By Marieke Steiner
It’s dark out with just a fingernail of moon and no real streetlights on over the backcountry roads the night I decide to put Chase, my ex-girlfriend’s dog, out to pasture. As soon as I get her in the truck, the old mutt starts whimpering from the floorboard underneath the glove compartment. If my legs were longer, I’d lift my foot off the gas, reach around the center console, and kick the miserable beast in the haunches. Hard. Anything to get the old cur to shut up. Since all my work tools including my screwdriver and hammer are still on the toolbelt I’ve flung into the bed of my truck after my shift, I run my hand along the dashboard to find a blunt object to prod her with. No such luck. I even feel around the seats, digging my fingers down under the cushions to hunt for something, anything that will do the job. No pencil, pen, ruler, nail file, or emery board is to be found. Anywhere.
Whenever I swerve to miss a pothole in the road, I can hear my tools hitting the tailgate and denting the fender wells, and I imagine they’re scratching up the paint pretty good too. Between the howling of the dog and the clanging of the tools, it’s so loud that I reach over to turn up the volume on the radio to drown out the noise.
I turn the steering wheel sharply to the left, narrowly missing a street sign that’s popped up in my path. It’s all the lousy mongrel’s fault for distracting me. She’s the whole reason I’ve run my truck onto the curb in the first place.
The little bitch.
Chase, I mean. Not my ex-girlfriend Delia. This time.
I inherited the female dog when Delia and I started shacking up. I didn’t have much say in the matter. Before then, I didn’t even know Delia had a dog. When she moved into my house, Delia brought Chase along with her crate, food, bowls, leash, harness, toys, and dog bed. Also, a large vial of Trazodone. Chase’s elixir for anxiety.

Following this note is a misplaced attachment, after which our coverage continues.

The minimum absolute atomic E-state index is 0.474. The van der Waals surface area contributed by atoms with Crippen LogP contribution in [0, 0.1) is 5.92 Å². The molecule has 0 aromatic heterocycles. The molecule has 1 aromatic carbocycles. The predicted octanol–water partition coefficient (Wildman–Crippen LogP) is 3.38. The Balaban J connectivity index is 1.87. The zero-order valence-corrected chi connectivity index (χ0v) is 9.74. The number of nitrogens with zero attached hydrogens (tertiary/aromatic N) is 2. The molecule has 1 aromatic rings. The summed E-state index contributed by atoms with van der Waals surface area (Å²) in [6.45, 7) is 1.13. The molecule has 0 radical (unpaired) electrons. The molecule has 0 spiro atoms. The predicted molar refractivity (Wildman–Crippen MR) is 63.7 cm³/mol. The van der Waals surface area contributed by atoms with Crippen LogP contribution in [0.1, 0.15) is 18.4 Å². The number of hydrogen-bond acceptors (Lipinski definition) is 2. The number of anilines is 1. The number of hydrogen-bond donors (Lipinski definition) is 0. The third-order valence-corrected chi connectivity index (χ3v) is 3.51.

The dog was a rescue that was physically and verbally abused and had separation issues, Delia said. It was true that Chase rarely left Delia’s side, sleeping curled up next to her on our mattress, her own bed remaining – naturally – unused.
Whenever we were away, she would tear apart everything she could sink her teeth into — towels, blankets, pillows, the bedframe, what-have-you. Chase became a terrorizing machine. The Destructomatic, I called her. She emptied the trashcans and spread their contents all over the floors. If I put her in her crate, she chewed through the latch or bent back the bars far enough to slip out. The little shape-shifter.
When I got home from work the day after our breakup, Delia’s car wasn’t in the driveway and the house appeared abandoned — the shutters themselves seemed to be sagging. As I approached the front stoop, I could see the little she-devil jumping up to look out the transom window above the door. She looked happy and for a split-second I regretted what I was considering doing. Of course, she was ecstatic to have the place all to herself while I was on pins and needles all day wondering what I would find when I returned home. What animal wouldn’t be?
I pull the truck onto a dirt road and cut the headlights and that’s when I see her, lurking in the shadows behind some trees. The most beautiful doe I’ve ever laid eyes on, nuzzling a tree trunk. I open the passenger side door and lead Chase out by the collar. Her ID tag jangles too loudly, annoying me. That’s all right. She won’t need it anymore anyway. I unhook her collar and lay it down gingerly on the front seat. When I bend over and whisper “Heel!” into her ear, her nose sticks practically like Velcro to the back of my pantleg. We are standing spitting distance from the doe when I crouch down and grab a pebble and throw it past her. The deer spins and with a flash of her white tail, crashes headfirst into the forest away from us. Chase follows, paws barely touching the ground. Once they both disappear into the distance, I walk backwards slowly to my truck.
I then slide into the driver’s seat, slip my key in the ignition, and drive without regret into the night, keeping my eyes on the road ahead.
Marieke Steiner is a technical writer who lives in Hampton Roads, Virginia, US. She has been published previously in Spadina Literary Review, Terror House Magazine, The Literary Yard, and Mystery Tribune, among others. She also reads poetry and fiction for the Old Dominion University literary journal: https://barelysouthreview.com/